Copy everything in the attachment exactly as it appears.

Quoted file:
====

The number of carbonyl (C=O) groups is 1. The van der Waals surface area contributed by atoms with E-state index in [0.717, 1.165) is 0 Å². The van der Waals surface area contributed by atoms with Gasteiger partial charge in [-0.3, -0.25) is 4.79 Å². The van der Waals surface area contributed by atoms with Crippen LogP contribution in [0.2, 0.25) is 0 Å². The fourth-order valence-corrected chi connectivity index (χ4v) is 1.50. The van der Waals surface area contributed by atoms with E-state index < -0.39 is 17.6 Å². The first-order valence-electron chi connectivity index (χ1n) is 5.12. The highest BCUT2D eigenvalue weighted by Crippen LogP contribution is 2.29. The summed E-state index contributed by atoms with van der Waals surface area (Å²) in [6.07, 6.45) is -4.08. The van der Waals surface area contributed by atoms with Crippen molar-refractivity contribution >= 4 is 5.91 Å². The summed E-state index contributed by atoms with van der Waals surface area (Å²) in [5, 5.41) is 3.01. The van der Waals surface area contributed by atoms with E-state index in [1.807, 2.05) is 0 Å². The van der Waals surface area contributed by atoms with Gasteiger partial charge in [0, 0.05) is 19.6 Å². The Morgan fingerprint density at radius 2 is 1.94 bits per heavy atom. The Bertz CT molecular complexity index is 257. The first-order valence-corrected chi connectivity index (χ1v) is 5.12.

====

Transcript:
The number of carbonyl (C=O) groups is 1. The van der Waals surface area contributed by atoms with E-state index in [0.717, 1.165) is 0 Å². The van der Waals surface area contributed by atoms with Gasteiger partial charge in [-0.3, -0.25) is 4.79 Å². The van der Waals surface area contributed by atoms with Crippen LogP contribution in [0.2, 0.25) is 0 Å². The fourth-order valence-corrected chi connectivity index (χ4v) is 1.50. The van der Waals surface area contributed by atoms with E-state index < -0.39 is 17.6 Å². The first-order valence-electron chi connectivity index (χ1n) is 5.12. The highest BCUT2D eigenvalue weighted by Crippen LogP contribution is 2.29. The summed E-state index contributed by atoms with van der Waals surface area (Å²) in [6.07, 6.45) is -4.08. The van der Waals surface area contributed by atoms with Crippen molar-refractivity contribution >= 4 is 5.91 Å². The summed E-state index contributed by atoms with van der Waals surface area (Å²) in [5, 5.41) is 3.01. The van der Waals surface area contributed by atoms with E-state index in [1.807, 2.05) is 0 Å². The van der Waals surface area contributed by atoms with Gasteiger partial charge in [0, 0.05) is 19.6 Å². The Morgan fingerprint density at radius 2 is 1.94 bits per heavy atom. The Bertz CT molecular complexity index is 257. The first-order valence-corrected chi connectivity index (χ1v) is 5.12.